The economy is shrinking.  And everything that depends on it.  Including the population.

Lately, I have been listening to Nate Hagen’s weekly podcast, The Great Simplification.

 He explains that his podcast explores the systems science underpinning the human predicament. Conversation topics span human behaviour, monetary/economic systems, energy, ecology, geopolitics and the environment.  The goal of the show is to inform more humans about the path ahead and inspire people to play a role in our collective future. Guests will be from a wide range of scientists, leaders, activists, thinkers, and doers.

We have spent the last century harnessing enormous amounts of fossil energy to build a world of complexity like nothing seen before. In the coming century, humanity will experience A Great Simplification, beginning with the onset of financial and economic turbulence, followed by contraction. The ensuing simplification will be among the most significant events ever experienced by our species. 

Those who look through a systems lens can serve as early visionaries of a simpler life with new ways of relating to technology, to consumption, to each other and to Earth’s ecosystems. 

Our system –  and the components, processes and interactions that comprise it  – is incredibly complex. On this podcast we will try to ‘simplify’ the ‘great’ issues of our time to expand the number of people making sense of our reality.

To see the wide range of experts who have been involved and listen to what they had to say you should spend time browsing and listening to them on the web.

As a result of my browsing, I conclude that there are two outstanding questions.  They have been summarized by Nate:

  1.  What does a more sustainable future look like?
  2. How to get there from here?

The answers depend on your view of the future of the economy  Is it growing or shrinking?

I believe that the UK economy is shrinking.  But it is seen to be growing.  Because Government borrowing is used to prop up the economy

However, the national mindset is oriented toward growth.  Which it is assumed will be resumed sooner or later.

So the UK is now flummoxed.  “Everyone” – from the grassroots to the establishment – is behaving in a state of fuddle.  The plethora of unemployment, strikes, inflation, arbitration, cost of living, et al, previously held together by an underlying belief in growth, is no longer working.  A state which will get worse.  Heading towards some kind of revolution.  Hopefully non-violent.

In the end.  The sooner the better.  The light will dawn.  The growth which knitted everything together no longer works.  Which will put a different slant on pay negotiations.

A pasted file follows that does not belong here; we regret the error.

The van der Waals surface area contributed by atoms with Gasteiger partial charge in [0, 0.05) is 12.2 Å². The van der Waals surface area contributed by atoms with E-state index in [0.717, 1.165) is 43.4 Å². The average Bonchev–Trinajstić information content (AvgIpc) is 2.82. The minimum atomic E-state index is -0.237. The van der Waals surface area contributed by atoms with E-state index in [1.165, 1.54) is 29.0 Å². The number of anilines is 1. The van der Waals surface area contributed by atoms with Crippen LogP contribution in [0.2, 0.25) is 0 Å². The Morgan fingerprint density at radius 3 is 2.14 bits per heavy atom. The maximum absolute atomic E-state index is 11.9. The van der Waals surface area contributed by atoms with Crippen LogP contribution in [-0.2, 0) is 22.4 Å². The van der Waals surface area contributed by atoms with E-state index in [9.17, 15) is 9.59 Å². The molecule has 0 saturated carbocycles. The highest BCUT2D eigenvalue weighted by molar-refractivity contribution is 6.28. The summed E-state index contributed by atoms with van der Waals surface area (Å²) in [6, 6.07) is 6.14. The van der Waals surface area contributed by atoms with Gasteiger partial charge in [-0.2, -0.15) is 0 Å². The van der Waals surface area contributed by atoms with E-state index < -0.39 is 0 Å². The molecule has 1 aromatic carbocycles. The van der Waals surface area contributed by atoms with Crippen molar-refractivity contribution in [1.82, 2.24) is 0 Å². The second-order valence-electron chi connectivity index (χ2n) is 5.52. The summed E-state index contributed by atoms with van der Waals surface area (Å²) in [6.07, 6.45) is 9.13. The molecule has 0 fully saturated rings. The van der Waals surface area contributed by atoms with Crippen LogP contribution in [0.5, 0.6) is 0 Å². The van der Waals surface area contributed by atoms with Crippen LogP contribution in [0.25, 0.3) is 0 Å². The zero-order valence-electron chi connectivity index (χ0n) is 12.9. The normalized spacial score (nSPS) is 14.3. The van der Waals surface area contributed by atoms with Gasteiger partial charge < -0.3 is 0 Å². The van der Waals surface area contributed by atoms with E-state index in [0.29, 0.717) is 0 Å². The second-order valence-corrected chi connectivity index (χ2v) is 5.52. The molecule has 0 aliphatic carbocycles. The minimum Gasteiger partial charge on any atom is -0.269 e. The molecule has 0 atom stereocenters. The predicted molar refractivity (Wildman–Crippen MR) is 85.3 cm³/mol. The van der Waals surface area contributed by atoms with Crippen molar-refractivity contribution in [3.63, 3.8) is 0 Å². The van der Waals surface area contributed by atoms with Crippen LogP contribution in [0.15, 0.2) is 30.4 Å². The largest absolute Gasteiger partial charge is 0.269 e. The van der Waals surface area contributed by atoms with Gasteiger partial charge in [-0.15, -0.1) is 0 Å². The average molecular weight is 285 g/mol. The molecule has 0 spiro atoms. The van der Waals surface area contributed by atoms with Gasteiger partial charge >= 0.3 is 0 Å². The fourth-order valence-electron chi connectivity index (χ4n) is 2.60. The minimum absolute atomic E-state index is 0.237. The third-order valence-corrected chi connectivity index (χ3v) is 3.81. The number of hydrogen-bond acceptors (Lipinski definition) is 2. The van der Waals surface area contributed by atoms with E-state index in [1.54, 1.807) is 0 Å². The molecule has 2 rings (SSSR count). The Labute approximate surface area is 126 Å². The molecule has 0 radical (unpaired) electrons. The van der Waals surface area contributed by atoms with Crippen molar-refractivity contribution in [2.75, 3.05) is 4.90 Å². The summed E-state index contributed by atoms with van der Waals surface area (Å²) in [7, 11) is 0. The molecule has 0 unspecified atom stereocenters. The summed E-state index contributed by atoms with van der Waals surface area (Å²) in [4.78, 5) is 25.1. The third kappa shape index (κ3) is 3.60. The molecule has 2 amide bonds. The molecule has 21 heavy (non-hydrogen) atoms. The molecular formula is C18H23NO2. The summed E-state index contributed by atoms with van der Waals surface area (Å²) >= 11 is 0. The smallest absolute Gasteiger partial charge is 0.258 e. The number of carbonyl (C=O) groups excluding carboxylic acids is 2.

Maybe the Government understands that this is how things are.   That would explain the current stalemate.

So, what will a more sustainable future look like?

It will be an evolutionary process.

The continuation of the process that has been underway for the past 20 years or so.  Albeit not recognised as such.

A process of endless shrinkage of the economy and everything which depends on it.   Including the population.

It is an evolutionary dismantling process of delayering and shrinkage.

It is already happening.  The NHS and the public transport systems are dismantling.

The underlying driving force is the declining use of fossil fuels.

Does this mean that a day will come when the global future will look less threatening?  Because emissions will come down naturally.  Is this a sustainable future?

If so, maybe the focus should be on trying to minimise the dreadfulness of  a shrinking world population.  A more humane approach than spending money on renewables.

The natural evolution of things will save the world. But not the population.

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Going back to firewood

Our heat pump reached the end of its life last year.  25 years old, which is better than expected.  It will cost £15,000 to replace.  At our age, in our 80s, not worth doing.

So, we are using electric radiators in the kitchen and bedroom and an open fire (Baxi) in the lounge, at weekends.

We are burning dried wood and are pleased with the result.  We had forgotten the homeliness and warmth of an open fire.

We can feel the flaming radiant heat of the fire 15ft away.

It reminds me of my childhood in the 1940s.  When we sat around an open fire in a cold drafty room with single glazed ill-fitting windows.  And were comfortable.

We have forgotten firewood as an alternative to gas and electricity.  May be the only source of domestic heating eventually.

The opening chapters of Thomas Hardy’s novel The Woodlanders provide an insight into a 19th century wood based local economy.

It now makes sense to heat ourselves instead of our homes.  And it is better for the planet.

The peaksurfer blog makes the point that:

Going back to firewood for heating and cooking may seem like the wrong direction, but it is sustainable into the indefinite future in ways that energy-intensive steel, aluminium and rare earth devices are not. Managed as mixed-age, mixed-species ecologies at a village scale, forests are full employment industries. They make their own replacement parts and clean up their own waste. They sequester carbon deep in their root zones over millennial time periods. Perhaps most importantly, they make sunlight reflective aerosol clouds.

 Thank goodness we have two chimneys.   We nearly didn’t because, when the house was designed 25 years ago, our energy consultant tried to persuade us not to have them.  Chimneys were then infra dig.  And still are.

If I had to brief an architect now.  To design a house to last 25 years.  Goodness knows what I would ask for.

Probably best to live in rented accommodation for the time being.

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Forgotten Clothing: Hip Scarves

I am becoming less convinced about conventional thinking about keeping ourselves warm.

Here is a example from the No Tech Magazine:

Forgotten Clothing: Hip Scarves

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Prog Gnosis – By Single Helix